The microprocessor 12 can then compare 84 the background and knocking noise values to determine if engine knocking is present. For example, if the background and knocking noise values have been appropriately scaled, the comparison may be a simple ratio. If the ratio exceeds a predetermined threshold value, then engine knocking will be known to have occurred. In this case 86, the microprocessor immediately retards the spark angle for one or more of the cylinders by a significant amount, for example, by between 1° and 2°. Software in the microprocessor then loops back to box 72 to perform again the sequence of steps described above.
Optionally, prior to looping back to box 72 in which engine speed is determined, the engine management system may select another knock sensor 88. In the case of a four-cylinder engine having two knock sensors 5,6, the microprocessor 12 may retard just the two cylinders nearest the particular knock sensor used in the knock detection.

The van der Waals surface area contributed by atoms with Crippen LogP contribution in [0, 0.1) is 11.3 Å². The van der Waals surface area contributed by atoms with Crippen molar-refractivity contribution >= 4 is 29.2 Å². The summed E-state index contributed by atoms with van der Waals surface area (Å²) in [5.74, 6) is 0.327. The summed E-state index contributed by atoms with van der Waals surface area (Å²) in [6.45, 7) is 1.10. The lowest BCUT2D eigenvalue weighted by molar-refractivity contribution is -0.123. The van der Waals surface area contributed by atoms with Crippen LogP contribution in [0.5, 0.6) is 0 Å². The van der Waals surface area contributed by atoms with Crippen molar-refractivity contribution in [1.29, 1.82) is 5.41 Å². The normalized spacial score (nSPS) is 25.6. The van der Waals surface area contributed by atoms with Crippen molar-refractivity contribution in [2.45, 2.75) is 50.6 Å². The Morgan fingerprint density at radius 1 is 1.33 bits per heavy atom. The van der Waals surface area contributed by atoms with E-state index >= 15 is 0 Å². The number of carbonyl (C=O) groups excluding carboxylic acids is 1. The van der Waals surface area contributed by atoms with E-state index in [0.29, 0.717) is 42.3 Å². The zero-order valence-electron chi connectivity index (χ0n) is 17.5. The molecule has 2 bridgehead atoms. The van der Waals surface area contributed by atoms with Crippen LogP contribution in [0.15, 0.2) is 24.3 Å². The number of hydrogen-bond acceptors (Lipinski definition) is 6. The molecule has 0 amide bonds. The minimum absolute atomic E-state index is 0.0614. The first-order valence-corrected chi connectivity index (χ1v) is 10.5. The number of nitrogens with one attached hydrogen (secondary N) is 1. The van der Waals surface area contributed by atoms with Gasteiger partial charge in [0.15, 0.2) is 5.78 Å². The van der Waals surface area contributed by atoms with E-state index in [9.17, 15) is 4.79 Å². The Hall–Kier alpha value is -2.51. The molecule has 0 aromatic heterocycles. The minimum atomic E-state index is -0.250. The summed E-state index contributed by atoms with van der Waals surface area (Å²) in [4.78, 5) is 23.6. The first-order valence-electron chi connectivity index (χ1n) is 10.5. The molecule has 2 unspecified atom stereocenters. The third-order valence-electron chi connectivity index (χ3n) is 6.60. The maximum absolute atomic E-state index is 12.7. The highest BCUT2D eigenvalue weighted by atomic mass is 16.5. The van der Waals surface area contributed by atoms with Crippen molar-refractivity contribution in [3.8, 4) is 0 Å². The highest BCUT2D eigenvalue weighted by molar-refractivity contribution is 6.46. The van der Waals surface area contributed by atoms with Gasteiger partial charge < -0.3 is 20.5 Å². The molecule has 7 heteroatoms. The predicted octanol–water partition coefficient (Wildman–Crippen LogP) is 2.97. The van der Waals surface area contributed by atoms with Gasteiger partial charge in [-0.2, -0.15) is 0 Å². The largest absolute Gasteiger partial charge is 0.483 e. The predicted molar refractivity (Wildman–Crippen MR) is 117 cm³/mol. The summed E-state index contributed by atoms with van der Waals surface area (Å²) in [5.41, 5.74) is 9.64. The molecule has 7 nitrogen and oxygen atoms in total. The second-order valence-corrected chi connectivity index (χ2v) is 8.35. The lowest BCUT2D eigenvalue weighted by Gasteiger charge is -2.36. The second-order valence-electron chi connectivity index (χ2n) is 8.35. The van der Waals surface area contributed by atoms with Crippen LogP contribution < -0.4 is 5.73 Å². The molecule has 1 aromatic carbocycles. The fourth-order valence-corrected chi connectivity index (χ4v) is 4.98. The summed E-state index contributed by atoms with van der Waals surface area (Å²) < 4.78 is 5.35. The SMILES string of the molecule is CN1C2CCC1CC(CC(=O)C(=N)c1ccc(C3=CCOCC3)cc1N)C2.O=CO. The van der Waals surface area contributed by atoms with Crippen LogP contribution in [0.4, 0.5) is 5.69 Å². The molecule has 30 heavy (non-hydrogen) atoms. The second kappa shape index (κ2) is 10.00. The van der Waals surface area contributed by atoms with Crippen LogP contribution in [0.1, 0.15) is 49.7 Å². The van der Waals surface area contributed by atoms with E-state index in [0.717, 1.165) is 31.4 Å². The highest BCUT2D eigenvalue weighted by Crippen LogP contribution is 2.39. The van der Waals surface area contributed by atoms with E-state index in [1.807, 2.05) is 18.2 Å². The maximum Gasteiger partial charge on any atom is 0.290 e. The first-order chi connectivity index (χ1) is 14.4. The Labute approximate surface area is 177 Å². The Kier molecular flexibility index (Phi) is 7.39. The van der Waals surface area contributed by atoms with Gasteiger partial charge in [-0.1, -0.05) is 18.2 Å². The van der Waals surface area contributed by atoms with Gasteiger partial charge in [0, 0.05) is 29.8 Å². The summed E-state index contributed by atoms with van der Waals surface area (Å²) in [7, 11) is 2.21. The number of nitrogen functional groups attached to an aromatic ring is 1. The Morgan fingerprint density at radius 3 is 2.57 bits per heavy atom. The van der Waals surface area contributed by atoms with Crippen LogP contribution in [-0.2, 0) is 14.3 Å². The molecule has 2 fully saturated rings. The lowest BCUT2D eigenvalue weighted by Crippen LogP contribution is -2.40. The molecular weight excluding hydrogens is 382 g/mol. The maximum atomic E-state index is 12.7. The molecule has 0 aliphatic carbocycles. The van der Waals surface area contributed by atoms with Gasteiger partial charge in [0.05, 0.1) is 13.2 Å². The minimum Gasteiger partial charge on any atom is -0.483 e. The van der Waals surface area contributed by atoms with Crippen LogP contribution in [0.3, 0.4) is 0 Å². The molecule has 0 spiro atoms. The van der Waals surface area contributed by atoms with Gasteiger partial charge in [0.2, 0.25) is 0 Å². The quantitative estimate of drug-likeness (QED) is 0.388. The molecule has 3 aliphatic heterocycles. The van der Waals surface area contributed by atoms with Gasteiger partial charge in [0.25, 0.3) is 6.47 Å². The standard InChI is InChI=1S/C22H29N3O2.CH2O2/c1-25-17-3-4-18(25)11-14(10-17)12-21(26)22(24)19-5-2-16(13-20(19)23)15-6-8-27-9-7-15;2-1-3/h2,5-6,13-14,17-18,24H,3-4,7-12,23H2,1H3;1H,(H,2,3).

If knocking is not detected, then the microprocessor advances 90 the spark angle by a small amount, for example by between 0.25° and 0.5°, for one or more cylinders, prior to looping back as described above to box 72.
Optionally, where more than one knock sensor 5,6 is used, the microprocessor 12 may first select another knock sensor. In the case of a four-cylinder engine having two knock sensors 5,6, the microprocessor 12 may advance just the two cylinders nearest the particular knock sensor used in the knock detection.
Optionally, the microprocessor may neither advance nor retard the spark angle if the comparison of the average background and average noise values falls between two distinct threshold values 94.